Monday, 4 April 2011
Destiny Quest is a paper MMO
Posted by Scott Malthouse
Gamebooks are making a resurgence into semi-popular culture. First came the new Fighting Fantasy books, including some fresh titles likes Stormslayer and Night of the Necromancer, then Lone Wolf once again dropped onto our gaming shelves, albeit in drawn out stages. Most recently we've seen the re-release of Fabled Lands, the series that raised the bar in what can be done in gamebooks. Now there's a new contender and its name is Destiny Quest: The Legion of Shadow.
Destiny Quest doesn't beat around the bush in flaunting its inspiration. The aim is to complete quests, beat bosses and acquire phat lewt along the way. Yes, Destiny Quest is an MMO in book form. OK, it can't really be massively-multiplayer but author Michael J Ward has clearly loaded the book with popular MMO tropes. The end result is a mash-up of Fighting Fantasy and Fabled Lands. While there is an overaching plot, the player still has the freedom to choose which quest they want to do next and when they want to go back and visit town. It's more restricted that Fabled Lands, where you can anywhere you like, but its much more free-roaming that Fighting Fantasy or Lone Wolf.
To find quests, the players uses the three colour maps at the front of the book, which are each split into acts (1, 2 and 3). Each quest is colour-coded to signify difficulty and the aim is to work your way from green to red quests and finally defeat the boss at the end of the act. You can then move into the next map and 'act'.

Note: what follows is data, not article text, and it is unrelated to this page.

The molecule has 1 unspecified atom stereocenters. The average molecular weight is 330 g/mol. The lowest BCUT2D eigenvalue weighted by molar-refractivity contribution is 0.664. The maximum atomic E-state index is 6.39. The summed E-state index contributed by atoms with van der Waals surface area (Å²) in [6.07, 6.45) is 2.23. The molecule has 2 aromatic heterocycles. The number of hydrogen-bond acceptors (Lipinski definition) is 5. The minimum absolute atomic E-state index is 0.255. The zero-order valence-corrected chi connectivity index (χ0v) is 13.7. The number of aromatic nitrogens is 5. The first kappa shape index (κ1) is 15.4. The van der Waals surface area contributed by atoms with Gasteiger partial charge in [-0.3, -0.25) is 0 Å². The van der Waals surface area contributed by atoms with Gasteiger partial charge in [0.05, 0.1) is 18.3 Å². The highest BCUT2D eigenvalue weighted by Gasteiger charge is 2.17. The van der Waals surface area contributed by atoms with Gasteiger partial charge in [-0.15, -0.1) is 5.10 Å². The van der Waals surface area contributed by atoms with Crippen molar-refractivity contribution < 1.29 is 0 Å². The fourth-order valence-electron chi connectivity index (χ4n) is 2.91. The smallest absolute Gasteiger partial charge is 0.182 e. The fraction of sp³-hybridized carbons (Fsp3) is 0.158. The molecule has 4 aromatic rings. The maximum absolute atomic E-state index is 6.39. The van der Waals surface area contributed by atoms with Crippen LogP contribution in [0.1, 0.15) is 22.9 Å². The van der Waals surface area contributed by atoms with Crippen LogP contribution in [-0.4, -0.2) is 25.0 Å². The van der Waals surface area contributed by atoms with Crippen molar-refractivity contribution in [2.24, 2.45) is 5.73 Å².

Characters begin as lowly adventurers, but are eventially able to choose a path, such as warrior, rogue or mage, which the player must stick with, but later they can choose a career, like assassin, ranger or pyromancer, which can be swapped around. The entire aim of the game is to have an incredible endgame build with the best weapons, armour and trinkets that boost abilities. Because of the vast amount of customisation in the book you'll in theory never end up with the same character twice.
Combat is really simple, rolling first on yours and your enemy's speed value to see who hits and then rolling on brawn or magic (whichever's highest) to see how much damage is done. Like in an MMO, there are slots on your body for armour and weapons, including feet, helmet, hands, chest, and each hand, as well as room for two rings and a necklace. Each weapon or armour will boost a certain ability and ofen give the character some kind of special ability that can be used once per combat. Endgame characters will have different abilities in all slots, making them ridiculously powerful. There are even rules for PVP - battling your mates.
Destiny Quest is a fresh take on gamebooks that wants to draw in a new generation of nerds. While Fighting Fantasy wanted to emulate playing Dungeons and Dragons, Destiny Quest seeks to copy MMOs like World of Warcraft in its gamestyle. Watching your character grow from a puny guy with +1 brawn to a ranger with massive dps or a tank who can take the wallops is really rewarding and I highly recommend this book.